Womenís specific situation in Finland
In Finland, women's labour force participation has traditionally been high, and today it is almost identical with that of men. In general, women form about 45% of the wage-earning population of the EU countries; even higher percentages are found in Finland (52%), France (51%), Sweden (50%) and Denmark (48%).
There are many reasons for this increase: the recognition of women's high level of education, the wish for autonomy, and the necessity of a double income. However, women still face problems at work when striving for the same status as men (the "glass ceiling"), and they are still overwhelmingly responsible for the family and domestic duties.
Part-time work has never been widespread in Finland. In 1997, 11% of female wage earners and 5% of male wage earners did part-time. It is a common belief that working part-time lowers not only annual income but also social security and pensions.
In Finland, in 1995 women accounted for 25% of those in managerial positions in the private business world. The percentage of women directors in state-majority companies was 23. The only sector with more women than men managers (64%) were boarding and catering business, and the only managerial group where women (57%) outnumbered men was human resource managers. In the public sector, an increasing number of the highest-ranking officials are women; in 1995 the percentage was 32. It seems that women have a slightly better chance of acceding to leading positions in the public than in the private sector.
The gender segregation of Finnish work life is strong and it extends both across and within occupations. Women's jobs are characterised by elements of caring, nurturing and supportive roles, while men monopolise the heavy manual, technical and managerial tasks. Compared to the so-called overall segregation rate, occupational segregation by gender is at very high level in Finland and in other Nordic countries: 60% of working women are in professions where womenís share of employees is 80% or more. One explanation for this may be the extensive welfare services in the Nordic countries. Occupational segregation by gender tends to be persistent and renew itself.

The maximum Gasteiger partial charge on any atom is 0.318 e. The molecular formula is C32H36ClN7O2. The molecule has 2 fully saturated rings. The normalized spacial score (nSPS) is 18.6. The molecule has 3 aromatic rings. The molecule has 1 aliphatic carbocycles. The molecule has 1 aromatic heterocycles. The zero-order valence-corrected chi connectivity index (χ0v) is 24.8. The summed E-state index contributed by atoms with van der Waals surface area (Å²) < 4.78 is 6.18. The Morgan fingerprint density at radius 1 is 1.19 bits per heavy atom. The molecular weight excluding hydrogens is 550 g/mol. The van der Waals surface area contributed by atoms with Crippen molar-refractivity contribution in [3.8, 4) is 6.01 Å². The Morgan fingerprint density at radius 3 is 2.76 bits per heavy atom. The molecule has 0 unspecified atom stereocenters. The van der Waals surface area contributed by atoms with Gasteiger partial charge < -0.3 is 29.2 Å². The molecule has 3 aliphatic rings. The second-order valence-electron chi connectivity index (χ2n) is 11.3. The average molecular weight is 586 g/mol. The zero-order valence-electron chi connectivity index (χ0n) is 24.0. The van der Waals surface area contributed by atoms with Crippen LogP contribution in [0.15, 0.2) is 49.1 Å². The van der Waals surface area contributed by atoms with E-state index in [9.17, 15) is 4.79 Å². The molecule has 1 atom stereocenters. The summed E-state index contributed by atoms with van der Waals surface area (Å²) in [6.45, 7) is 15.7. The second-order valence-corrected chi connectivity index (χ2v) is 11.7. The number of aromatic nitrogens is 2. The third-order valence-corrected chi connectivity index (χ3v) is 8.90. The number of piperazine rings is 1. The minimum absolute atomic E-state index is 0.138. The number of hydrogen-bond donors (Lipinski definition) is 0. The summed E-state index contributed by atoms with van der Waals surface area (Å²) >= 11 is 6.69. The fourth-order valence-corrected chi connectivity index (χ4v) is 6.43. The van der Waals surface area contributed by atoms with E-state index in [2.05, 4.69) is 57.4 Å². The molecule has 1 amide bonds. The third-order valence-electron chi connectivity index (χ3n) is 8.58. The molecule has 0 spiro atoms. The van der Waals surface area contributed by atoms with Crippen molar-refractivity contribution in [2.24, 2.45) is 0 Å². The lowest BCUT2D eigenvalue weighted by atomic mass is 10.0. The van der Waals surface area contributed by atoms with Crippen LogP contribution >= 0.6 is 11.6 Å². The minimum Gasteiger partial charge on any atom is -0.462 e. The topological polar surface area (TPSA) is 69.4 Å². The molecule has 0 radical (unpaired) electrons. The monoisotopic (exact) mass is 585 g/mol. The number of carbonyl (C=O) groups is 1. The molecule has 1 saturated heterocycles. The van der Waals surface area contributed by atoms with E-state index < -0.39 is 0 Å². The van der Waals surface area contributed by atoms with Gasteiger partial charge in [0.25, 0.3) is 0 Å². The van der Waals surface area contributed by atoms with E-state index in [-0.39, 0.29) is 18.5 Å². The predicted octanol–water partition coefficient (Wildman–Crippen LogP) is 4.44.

The boom in information technology (IT) in Finland has widened the gender gap in education and working life. Starting in the upper level of comprehensive school, IT is an optional subject chosen mostly by boys. Boys are over-represented in IT and related classes in upper secondary school and at vocational training institutes. This gender-related difference in education may have far-reaching implications on tomorrow-s labour markets: those with a good command of IT have a better choice of jobs than those who have received littler or no such training.
There is a gap between women and men when it comes to training and work tasks. According to statistics, more often than men, women have the opportunity to use a computer at work. Despite this, women tend to feel that the computer skills learned at work are rather limited.
Information technology (IT) has an increasingly important place in training, education and working life. Nowadays more and more women are employed in the media, communications and IT sectors. Nonetheless, women still find it harder than men to accede to positions of authority. The new, high-status professions in information technology are typically male-dominated.
Throughout the 1990s, womenís average wages from regular work have been 81% of menís corresponding wages. The wage differences can be explain partly by the strong gender segregation prevailing on the labour market and by the fact that woman-dominated fields are valued less highly. The principle of equal pay is furthered through positive measures, and there should be an increase in measures promoting womenís career prospects.
Unlike the situation in many other countries, more men than women have been touched by unemployment in Finland. Although womenís unemployment rate since 1996 has slightly exceeded menís, the gap is very small compared to other countries.